A Price on Carbon
By George Banziger Sept. 6, 2021 Appearing in the Marietta Times
There has been a lot frightening and vividly portrayed news about extreme weather lately that has brought our collection attention to the urgent need to address human-cause climate change. Unstoppable wildfires caused by sustained droughts, Tennessee floods, Hurricane Ida, and other weather events worldwide have put the issue of climate change front and center. The recent report from the Intergovernmental Panel on Climate Change has issued a “red alert” about the urgency of addressing climate change.
In the face of all this discouraging news one can feel hopeless and inconsequential as a single individual. But there is an opportunity to take immediate action as a concerned and informed citizen in the current “climate” of the Congress. The U.S. Senate Finance Committee this very week is discussing a budget reconciliation bill. A carbon pricing feature will be incorporated into this bill if senators hear from their constituents that it is important to them. Budget reconciliation may be adopted by the senate if 51 of its members agree to certain adjustments in spending and revenue. A price on carbon involves a fee assessed on the producer for oil, natural gas, or coal. These fossil fuels are what account for a large share of the greenhouse gas emissions that are causing the climate change the effects of which we are all experiencing. Our own Ohio U.S. Senator, Sherrod Brown, is a member of the Finance Committee.
A price on carbon will provide quality jobs in renewable energy (the U.S. Department of Labor, for example, lists solar panel installer as the fastest growing job in the U.S.). This action will strengthen the manufacturing base for products like solar panels and wind turbines, much of which are made from glass products that were once manufactured in this part of Appalachia. Carbon pricing will help the U.S. toward energy independence—by reducing the demand for fuel and for the consumption of fossil fuels. It will provide affordable energy by leading to an equal carbon dividend for consumers. The U.S. is being left behind in pricing carbon—European countries are imposing a price on carbon and will impose a tariff on our carbon exports if we don’t have a price on carbon; we need to stay internationally competitive.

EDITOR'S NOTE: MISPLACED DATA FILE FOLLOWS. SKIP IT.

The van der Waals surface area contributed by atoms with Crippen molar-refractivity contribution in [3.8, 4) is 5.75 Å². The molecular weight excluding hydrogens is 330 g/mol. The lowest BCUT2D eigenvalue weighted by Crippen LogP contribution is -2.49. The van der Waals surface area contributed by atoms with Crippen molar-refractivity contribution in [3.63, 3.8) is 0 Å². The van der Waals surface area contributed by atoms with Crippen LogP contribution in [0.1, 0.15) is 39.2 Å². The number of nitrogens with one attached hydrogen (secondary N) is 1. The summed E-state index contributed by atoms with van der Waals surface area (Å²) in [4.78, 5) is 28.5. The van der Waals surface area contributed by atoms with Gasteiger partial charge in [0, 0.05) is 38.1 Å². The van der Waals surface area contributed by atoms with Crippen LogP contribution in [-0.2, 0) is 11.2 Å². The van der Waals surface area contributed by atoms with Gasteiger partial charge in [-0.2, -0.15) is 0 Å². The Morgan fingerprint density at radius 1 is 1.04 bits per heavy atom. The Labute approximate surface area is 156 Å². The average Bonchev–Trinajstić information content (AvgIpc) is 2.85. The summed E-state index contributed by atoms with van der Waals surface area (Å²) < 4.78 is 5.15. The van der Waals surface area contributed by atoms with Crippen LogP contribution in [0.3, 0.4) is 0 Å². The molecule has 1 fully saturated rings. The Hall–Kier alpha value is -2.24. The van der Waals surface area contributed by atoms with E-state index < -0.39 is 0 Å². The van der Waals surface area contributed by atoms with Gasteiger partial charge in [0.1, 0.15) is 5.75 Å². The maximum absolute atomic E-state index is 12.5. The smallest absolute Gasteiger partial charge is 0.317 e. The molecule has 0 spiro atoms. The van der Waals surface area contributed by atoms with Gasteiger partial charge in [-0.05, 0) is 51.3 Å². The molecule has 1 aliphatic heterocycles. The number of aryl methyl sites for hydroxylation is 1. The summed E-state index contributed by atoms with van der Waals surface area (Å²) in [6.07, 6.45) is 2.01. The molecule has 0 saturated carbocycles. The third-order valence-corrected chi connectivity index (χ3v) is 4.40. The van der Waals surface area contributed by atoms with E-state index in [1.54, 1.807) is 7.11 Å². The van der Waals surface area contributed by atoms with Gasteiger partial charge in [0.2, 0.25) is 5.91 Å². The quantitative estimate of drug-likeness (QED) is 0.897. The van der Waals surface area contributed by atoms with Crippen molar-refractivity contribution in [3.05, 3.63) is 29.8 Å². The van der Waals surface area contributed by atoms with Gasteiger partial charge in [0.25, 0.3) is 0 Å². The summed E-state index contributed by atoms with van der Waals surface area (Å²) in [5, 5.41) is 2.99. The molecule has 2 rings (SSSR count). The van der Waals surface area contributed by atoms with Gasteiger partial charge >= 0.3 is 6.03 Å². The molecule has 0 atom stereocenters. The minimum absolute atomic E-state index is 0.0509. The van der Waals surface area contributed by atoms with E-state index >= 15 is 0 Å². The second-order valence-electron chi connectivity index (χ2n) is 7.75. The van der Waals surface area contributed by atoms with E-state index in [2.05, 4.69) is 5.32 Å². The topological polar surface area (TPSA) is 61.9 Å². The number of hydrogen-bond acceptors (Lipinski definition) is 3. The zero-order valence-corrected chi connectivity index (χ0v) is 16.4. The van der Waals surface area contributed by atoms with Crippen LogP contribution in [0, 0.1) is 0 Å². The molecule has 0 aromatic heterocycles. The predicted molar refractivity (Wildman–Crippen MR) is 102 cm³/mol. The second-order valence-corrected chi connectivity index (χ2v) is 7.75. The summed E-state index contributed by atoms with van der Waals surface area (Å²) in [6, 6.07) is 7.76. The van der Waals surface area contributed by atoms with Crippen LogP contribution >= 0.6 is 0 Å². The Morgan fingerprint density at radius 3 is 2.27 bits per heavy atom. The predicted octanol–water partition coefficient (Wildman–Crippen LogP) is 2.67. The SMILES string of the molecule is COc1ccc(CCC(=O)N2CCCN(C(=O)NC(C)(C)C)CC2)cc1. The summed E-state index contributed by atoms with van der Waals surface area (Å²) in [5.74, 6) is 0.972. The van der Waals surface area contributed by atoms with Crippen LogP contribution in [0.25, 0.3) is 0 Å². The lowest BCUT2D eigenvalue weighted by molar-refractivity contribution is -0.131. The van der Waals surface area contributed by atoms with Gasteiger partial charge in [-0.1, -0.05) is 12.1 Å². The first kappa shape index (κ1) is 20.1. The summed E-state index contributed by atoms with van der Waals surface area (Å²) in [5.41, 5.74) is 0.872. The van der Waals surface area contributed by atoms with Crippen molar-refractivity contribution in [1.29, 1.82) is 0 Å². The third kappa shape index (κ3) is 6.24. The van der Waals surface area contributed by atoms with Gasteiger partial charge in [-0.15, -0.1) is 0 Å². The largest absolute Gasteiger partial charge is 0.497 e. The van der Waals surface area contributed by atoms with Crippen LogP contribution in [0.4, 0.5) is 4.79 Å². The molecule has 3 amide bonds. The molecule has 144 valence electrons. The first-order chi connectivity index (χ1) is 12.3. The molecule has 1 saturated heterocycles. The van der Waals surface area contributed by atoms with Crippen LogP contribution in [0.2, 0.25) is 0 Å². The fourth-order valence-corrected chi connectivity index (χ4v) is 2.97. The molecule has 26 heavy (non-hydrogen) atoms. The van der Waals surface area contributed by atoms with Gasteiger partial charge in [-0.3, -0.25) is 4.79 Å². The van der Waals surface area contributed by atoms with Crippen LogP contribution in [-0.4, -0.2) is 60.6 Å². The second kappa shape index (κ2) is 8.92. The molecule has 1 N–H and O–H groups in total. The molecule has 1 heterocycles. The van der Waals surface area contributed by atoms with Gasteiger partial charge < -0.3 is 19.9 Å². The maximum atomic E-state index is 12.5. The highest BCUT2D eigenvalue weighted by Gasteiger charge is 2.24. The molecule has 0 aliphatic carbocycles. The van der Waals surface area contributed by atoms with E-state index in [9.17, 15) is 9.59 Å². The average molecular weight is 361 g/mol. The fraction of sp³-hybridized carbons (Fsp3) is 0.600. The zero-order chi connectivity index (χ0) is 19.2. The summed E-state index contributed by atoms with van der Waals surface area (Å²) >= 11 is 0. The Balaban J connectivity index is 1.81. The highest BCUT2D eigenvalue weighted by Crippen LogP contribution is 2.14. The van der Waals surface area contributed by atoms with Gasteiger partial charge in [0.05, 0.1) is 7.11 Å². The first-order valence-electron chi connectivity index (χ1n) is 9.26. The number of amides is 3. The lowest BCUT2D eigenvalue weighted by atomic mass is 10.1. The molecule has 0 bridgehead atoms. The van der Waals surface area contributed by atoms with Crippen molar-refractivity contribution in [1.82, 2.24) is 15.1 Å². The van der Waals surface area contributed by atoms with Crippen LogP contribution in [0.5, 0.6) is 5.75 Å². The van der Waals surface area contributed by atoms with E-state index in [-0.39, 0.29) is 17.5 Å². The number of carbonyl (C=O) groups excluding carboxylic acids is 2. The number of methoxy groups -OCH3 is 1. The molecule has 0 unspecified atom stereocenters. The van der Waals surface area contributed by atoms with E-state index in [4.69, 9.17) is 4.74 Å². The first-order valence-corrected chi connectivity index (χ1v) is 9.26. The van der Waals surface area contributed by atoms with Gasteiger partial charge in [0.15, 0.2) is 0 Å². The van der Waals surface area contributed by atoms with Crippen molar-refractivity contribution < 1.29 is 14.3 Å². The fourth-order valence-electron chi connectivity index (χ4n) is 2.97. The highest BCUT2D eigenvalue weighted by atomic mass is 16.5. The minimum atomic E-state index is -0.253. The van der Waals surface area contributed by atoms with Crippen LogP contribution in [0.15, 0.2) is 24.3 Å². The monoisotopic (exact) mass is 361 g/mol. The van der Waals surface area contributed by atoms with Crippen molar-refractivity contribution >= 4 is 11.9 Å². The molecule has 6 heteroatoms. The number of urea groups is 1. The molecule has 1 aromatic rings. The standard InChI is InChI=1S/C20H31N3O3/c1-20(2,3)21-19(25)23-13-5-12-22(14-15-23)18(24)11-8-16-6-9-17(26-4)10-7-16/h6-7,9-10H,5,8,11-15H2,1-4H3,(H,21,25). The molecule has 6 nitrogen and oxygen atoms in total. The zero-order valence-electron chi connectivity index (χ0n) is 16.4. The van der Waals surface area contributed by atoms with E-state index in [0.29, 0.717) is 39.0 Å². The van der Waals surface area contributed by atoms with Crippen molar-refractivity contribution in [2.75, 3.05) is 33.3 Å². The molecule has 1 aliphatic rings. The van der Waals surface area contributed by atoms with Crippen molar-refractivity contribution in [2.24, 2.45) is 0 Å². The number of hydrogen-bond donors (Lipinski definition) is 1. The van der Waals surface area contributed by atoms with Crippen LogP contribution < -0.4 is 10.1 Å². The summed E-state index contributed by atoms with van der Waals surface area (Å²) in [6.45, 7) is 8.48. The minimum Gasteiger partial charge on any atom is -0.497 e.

One may think that making the transition to renewable energy will be expensive. But consider the alternative of doing nothing. Extreme weather has caused more than $450 billion in damage nationwide since 2005; the number of disasters causing more than $1 billion in damage reached 22 last year, a record. The Government Accountability Office has warned those costs may be unsustainable. Yet the demand keeps increasing: When the Federal Emergency Management Agency introduced a new program to help cities and states prepare for disasters, the requests far outstripped the amount of money available. The increasing frequency and severity of hurricanes poses another dilemma: Even if the money could be found for projects to protect places like southern Louisiana, are such efforts a good way to spend public money, especially as the need for climate resilience around the country is growing and coastlines disappear further every year?
A price on carbon will, furthermore, get us to net zero emissions by 2050 with a blend of renewable fuel sources that provide clean, affordable energy. The move to carbon pricing will send a signal to the economy and to industry to attend to energy efficiency, electric energy from renewables, and carbon capture. Reducing greenhouse gas emissions will save 4.5 million lives over 50 years by decreasing premature deaths due to air pollution. Energy companies will, of course, raise their prices for products like gasoline, but economists have shown that up to 85% of individual Americans can cover the increased costs by the dividend that is provided to them through the carbon pricing program. In a re-imagined Appalachia that can advance from a dependency on coal and other extractive industries, carbon pricing and increases in investment in renewable energy can bring sustainable good jobs to our region as well as cleaner air and water.
Please contact Senator Brown this week and urge him to include carbon pricing in the budget reconciliation bill. https://www.brown.senate.gov/contact/email